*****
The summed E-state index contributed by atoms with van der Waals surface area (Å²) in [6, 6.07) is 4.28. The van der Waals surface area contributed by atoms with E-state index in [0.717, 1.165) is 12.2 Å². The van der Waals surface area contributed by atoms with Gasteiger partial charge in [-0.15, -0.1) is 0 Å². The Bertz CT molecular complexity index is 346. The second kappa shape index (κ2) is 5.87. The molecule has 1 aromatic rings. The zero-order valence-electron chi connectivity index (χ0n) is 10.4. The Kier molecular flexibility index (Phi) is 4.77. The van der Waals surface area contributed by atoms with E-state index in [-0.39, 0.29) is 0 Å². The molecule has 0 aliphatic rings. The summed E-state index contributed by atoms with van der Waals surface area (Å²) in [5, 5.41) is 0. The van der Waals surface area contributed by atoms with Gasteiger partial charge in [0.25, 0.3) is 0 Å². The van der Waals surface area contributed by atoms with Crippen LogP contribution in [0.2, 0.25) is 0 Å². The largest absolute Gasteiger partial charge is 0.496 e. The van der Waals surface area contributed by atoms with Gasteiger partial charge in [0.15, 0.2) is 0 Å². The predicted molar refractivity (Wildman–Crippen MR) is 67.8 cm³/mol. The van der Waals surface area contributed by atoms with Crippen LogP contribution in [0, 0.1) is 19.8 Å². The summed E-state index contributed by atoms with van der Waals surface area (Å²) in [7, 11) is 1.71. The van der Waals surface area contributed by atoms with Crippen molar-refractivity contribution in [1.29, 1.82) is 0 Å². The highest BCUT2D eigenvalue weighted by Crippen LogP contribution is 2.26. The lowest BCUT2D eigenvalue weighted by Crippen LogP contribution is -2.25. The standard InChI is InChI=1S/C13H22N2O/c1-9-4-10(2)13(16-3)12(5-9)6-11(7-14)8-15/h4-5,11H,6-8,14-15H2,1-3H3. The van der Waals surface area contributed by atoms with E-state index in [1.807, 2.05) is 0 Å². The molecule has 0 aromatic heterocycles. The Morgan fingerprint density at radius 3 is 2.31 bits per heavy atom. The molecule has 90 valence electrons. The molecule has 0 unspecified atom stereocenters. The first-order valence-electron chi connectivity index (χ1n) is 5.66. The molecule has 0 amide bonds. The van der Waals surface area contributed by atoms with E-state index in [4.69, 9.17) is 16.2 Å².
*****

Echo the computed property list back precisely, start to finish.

The summed E-state index contributed by atoms with van der Waals surface area (Å²) in [6, 6.07) is 4.28. The van der Waals surface area contributed by atoms with E-state index in [0.717, 1.165) is 12.2 Å². The van der Waals surface area contributed by atoms with Gasteiger partial charge in [-0.15, -0.1) is 0 Å². The Bertz CT molecular complexity index is 346. The second kappa shape index (κ2) is 5.87. The molecule has 1 aromatic rings. The zero-order valence-electron chi connectivity index (χ0n) is 10.4. The Kier molecular flexibility index (Phi) is 4.77. The van der Waals surface area contributed by atoms with E-state index in [-0.39, 0.29) is 0 Å². The molecule has 0 aliphatic rings. The summed E-state index contributed by atoms with van der Waals surface area (Å²) in [5, 5.41) is 0. The van der Waals surface area contributed by atoms with Gasteiger partial charge in [0.25, 0.3) is 0 Å². The van der Waals surface area contributed by atoms with Crippen LogP contribution in [0.2, 0.25) is 0 Å². The largest absolute Gasteiger partial charge is 0.496 e. The van der Waals surface area contributed by atoms with Gasteiger partial charge in [0.15, 0.2) is 0 Å². The predicted molar refractivity (Wildman–Crippen MR) is 67.8 cm³/mol. The van der Waals surface area contributed by atoms with Crippen LogP contribution in [0, 0.1) is 19.8 Å². The summed E-state index contributed by atoms with van der Waals surface area (Å²) in [7, 11) is 1.71. The van der Waals surface area contributed by atoms with Crippen molar-refractivity contribution in [1.29, 1.82) is 0 Å². The highest BCUT2D eigenvalue weighted by Crippen LogP contribution is 2.26. The lowest BCUT2D eigenvalue weighted by Crippen LogP contribution is -2.25. The standard InChI is InChI=1S/C13H22N2O/c1-9-4-10(2)13(16-3)12(5-9)6-11(7-14)8-15/h4-5,11H,6-8,14-15H2,1-3H3. The van der Waals surface area contributed by atoms with E-state index in [1.807, 2.05) is 0 Å². The molecule has 0 aromatic heterocycles. The Morgan fingerprint density at radius 3 is 2.31 bits per heavy atom. The molecule has 90 valence electrons. The molecule has 0 unspecified atom stereocenters. The first-order valence-electron chi connectivity index (χ1n) is 5.66. The molecule has 0 amide bonds. The van der Waals surface area contributed by atoms with E-state index in [4.69, 9.17) is 16.2 Å².